ERP Security and Segregation of Duties
One of the more interesting dynamics in an ERP implementation is how your organization reacts to, and structures ERP security around, segregation of duties issues. If you are not familiar with the term, or unsure of the context used here, segregation of duties (aka SoD) means that an individual should not have security access to a series of transactions which could allow him or her to engage in financial misconduct. The poster child example for SoD issues is that the same person should not be allowed to create a purchase requisition, approve a purchase order, receive a purchase order, and authorize payment for a purchase order. The problem, obviously, is that the organization becomes vulnerable to an individual who either (a) colludes with a vendor to receive and pay for fictitious goods or services or (b) purchases valid goods or services with company money but arranges for them to be used for personal gain. In this case, segregation of duties is recommended as part of ERP security design, such that the person approving the purchase order is different from the person creating the requisition, and both people understand what is being purchased and why. Likewise, the person receiving the purchase order is different from the approver, and verifies that the goods or services ordered were, in fact, delivered in full.
Over time, financial controllers and designers of ERP security functionality have interacted enough such that every combination of transactions can be evaluated for segregation of duties conflicts. Some combinations are easy to understand; others are more difficult. Generally speaking, any interactions with the external world – vendors or customers – are inherently vulnerable to abuse, so checks and balances are understood. It is sometimes less obvious to understand why having editing permission to the manufacturing forecast and authority to create a manufacturing work order, for instance, might constitute a segregation of duties violation.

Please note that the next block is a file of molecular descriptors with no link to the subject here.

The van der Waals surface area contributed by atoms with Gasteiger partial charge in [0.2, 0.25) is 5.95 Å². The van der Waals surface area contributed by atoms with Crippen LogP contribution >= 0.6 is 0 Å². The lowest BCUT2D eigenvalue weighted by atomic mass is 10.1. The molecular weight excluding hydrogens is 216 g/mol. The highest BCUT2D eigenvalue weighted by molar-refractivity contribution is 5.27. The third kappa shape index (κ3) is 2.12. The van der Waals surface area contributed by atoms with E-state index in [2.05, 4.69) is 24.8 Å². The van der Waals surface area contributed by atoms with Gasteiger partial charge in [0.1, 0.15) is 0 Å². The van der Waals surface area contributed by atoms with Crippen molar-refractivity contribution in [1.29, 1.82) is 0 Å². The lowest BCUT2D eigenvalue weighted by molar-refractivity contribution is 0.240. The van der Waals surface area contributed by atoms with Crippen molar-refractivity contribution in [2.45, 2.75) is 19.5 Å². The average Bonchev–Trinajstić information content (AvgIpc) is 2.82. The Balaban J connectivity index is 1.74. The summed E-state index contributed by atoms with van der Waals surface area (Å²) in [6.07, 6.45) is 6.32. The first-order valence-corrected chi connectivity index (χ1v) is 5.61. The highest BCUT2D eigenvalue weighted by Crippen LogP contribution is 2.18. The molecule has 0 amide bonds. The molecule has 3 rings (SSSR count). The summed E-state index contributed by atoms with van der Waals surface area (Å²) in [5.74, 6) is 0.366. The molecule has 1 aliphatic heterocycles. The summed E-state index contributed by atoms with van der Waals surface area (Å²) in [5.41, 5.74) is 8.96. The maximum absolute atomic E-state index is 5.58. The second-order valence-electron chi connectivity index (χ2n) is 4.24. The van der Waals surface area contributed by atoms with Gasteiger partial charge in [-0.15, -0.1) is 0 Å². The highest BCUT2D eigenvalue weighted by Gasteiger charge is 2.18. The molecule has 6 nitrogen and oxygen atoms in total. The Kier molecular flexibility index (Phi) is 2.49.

Prepare for User Frustration
The more capability you attempt to give an individual, the more likely you will bump into SoD issues. Because of that, there will always be some amount of tension, since SoD tends to restrict access to your ERP system. Viewing information is usually permissible, but having security clearance to fix a problem when it arises may not be. A customer service representative may see an error in customer master data but may not have authority to fix it.
Downsizing over the years has resulted in some interesting job combinations. When you couple downsizing with the objective of segregation of duties - to partition every job in a manner that reduces the possibility of fraud – you can sometimes end up with big challenges, requiring either seriously restructuring jobs, or adding to complement. Neither activity necessarily adds value to the operation; the theory is that it reduces financial risk.
Segregation of duties and its subsequent effect on how you construct and assemble your ERP security strategy and roles is neither intuitive, nor easy. Be prepared for some hard work, and emotional discussions.
3 ERP Security Risks and What You Should Do about Them
Learn about ERP security risks that have arisen from changes in the ERP software market and how t...
Five quick actions to improve internal ERP security
Give your internal ERP security a boost with these quick, actionable tips
Why mobile ERP security must differ from standard security practices
Threats to mobile ERP security aren't the same as those affecting traditional ERP; this should be...